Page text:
That was all sparked by point guard Tony Parker. Often in this game, he was the open man.
Parker shot a staggering 76 percent from the field in this game to score 34 points. He also passed out eight assists as the point man of the postseason’s most fluid offensive display.
Stats: 40 points, 18 rebounds, nine assists
Remember way back in the Miami vs. Indiana series, when Pacers guard Lance Stephenson animatedly called LeBron James a choker?
Well that was in Game 3.
In Game 4, LeBron shoved the proverbial It down Stephenson and the Pacers’ throats.
He went for 40 points and grabbed 18 rebounds. He also gave out nine assists as LeBron and Dwyane Wade sidestepped a 10-point second-half deficit by scoring 23 of the Heat’s 25 points in a 25-5 run that shifted the momentum of the series.
LeBron proved to haters—and Lance Stephenson—that he doesn’t take too kindly to being called a choker.
Stats: 36 points, six rebounds, eight assists
A big lead slipped away from the Oklahoma City Thunder in the fourth quarter as they tried to even their series against the San Antonio Spurs.
Luckily for the Thunder, they’ve got Kevin Durant on their team.
He scored 16 straight Thunder points in the final period to keep the Spurs from taking the lead.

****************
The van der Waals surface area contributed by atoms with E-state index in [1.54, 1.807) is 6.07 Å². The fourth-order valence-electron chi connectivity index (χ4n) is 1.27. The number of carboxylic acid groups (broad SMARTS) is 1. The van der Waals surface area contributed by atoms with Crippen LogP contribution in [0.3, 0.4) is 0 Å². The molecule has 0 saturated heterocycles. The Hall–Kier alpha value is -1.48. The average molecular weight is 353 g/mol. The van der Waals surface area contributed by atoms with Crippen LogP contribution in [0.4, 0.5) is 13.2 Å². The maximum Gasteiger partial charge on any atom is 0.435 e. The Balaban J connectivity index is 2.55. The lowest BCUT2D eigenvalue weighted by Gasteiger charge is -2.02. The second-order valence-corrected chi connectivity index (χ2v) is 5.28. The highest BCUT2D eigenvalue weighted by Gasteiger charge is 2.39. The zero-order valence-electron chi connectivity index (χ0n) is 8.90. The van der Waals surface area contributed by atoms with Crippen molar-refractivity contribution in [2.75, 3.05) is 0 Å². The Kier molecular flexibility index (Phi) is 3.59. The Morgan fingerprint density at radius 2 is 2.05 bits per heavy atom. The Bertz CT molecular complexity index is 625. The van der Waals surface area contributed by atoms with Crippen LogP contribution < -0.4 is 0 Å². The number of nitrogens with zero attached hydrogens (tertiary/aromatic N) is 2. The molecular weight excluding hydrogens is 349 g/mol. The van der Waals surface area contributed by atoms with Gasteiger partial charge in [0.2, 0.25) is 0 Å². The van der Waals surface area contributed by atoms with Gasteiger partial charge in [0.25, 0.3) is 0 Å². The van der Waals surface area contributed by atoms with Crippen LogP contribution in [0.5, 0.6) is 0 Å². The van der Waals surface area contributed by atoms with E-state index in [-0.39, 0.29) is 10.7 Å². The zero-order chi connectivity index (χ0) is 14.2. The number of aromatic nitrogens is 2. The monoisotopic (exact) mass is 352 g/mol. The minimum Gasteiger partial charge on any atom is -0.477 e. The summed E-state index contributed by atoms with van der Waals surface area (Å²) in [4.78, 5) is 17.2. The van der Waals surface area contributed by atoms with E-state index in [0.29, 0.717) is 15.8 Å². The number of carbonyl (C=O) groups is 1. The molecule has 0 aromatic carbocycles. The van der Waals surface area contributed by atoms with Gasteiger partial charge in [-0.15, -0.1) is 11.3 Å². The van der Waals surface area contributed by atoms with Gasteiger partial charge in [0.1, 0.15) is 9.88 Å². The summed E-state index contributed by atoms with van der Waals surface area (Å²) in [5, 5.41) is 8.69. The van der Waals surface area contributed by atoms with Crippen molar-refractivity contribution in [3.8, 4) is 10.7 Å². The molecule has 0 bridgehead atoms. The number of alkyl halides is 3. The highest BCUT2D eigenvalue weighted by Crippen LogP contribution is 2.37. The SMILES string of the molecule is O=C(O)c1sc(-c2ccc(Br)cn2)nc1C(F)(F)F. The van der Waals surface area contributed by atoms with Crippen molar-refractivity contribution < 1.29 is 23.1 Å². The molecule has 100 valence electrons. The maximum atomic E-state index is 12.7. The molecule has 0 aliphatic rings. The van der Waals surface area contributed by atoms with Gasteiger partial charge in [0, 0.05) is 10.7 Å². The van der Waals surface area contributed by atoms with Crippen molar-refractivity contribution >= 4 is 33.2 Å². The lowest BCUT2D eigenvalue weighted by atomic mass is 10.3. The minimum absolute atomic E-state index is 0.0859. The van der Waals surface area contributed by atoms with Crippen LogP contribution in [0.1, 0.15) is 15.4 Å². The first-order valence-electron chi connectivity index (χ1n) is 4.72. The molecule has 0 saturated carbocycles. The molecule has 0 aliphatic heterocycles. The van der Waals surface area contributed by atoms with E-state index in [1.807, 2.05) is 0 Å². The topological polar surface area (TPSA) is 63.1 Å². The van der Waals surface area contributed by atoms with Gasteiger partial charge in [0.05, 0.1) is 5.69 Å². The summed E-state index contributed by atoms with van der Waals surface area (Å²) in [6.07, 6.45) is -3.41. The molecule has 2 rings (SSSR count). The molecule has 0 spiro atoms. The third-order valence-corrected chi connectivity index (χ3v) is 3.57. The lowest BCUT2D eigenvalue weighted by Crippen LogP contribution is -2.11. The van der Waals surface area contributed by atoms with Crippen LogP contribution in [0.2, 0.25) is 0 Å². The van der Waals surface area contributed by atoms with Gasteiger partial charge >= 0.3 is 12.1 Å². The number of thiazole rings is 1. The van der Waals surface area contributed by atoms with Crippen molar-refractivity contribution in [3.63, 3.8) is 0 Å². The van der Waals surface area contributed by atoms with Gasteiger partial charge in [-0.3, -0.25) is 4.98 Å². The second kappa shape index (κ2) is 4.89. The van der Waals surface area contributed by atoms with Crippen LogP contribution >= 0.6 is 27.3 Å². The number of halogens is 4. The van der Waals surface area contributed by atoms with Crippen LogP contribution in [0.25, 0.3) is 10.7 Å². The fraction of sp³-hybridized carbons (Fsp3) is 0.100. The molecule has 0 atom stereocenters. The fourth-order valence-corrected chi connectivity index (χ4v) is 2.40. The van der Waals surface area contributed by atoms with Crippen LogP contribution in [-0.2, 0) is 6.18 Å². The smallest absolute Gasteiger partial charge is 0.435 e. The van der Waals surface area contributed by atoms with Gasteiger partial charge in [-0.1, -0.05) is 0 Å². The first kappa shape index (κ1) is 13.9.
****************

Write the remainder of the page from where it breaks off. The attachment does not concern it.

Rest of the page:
He hit jumpers and got to the rim. Everything he put up was going in.
San Antonio was as defenseless against Durant as defenders at Rucker Park.
Stats: 44 points, 10 assists, eight rebounds, 53 minutes played
The thought was that Rajon Rondo didn’t score. He’s a distributor but can’t make buckets. Of Boston’s Big Four, Rondo’s the one you don't want taking shots.
Rondo put that theory to bed in the second game of the Eastern Conference finals.
He was 16-for-24 from the field, hit both his threes and was 10-of-12 at the line.
Rondo never came out—and the game went to overtime. He played 53 minutes, scored a game-high 44 points and handed out a game-high 10 assists. He also led the game with three steals.
Rondo did it all in this game. Except get the win. Miami won, 115-111.
Stats: 45 points, 15 rebounds, five assists
LeBron James silenced any and all choke talk with this game.
He put up a ridiculous stat line to lead Miami to a 98-79 win and stave off elimination. That game had him drawing comparisons to the most dominant player ever to step onto NBA hardwood.
It also inspired Adrian Wojnarowski to call it a F--- You game from James. That’s about the most accurate description you can give such a dominating showing in such a clutch situation.
James scored from wherever he wanted. He scored whenever he wanted. He decided his team was going to win and asserted his dominance.
LeBron’s legacy shifted with this game. He proved he can come through when his team needs him most.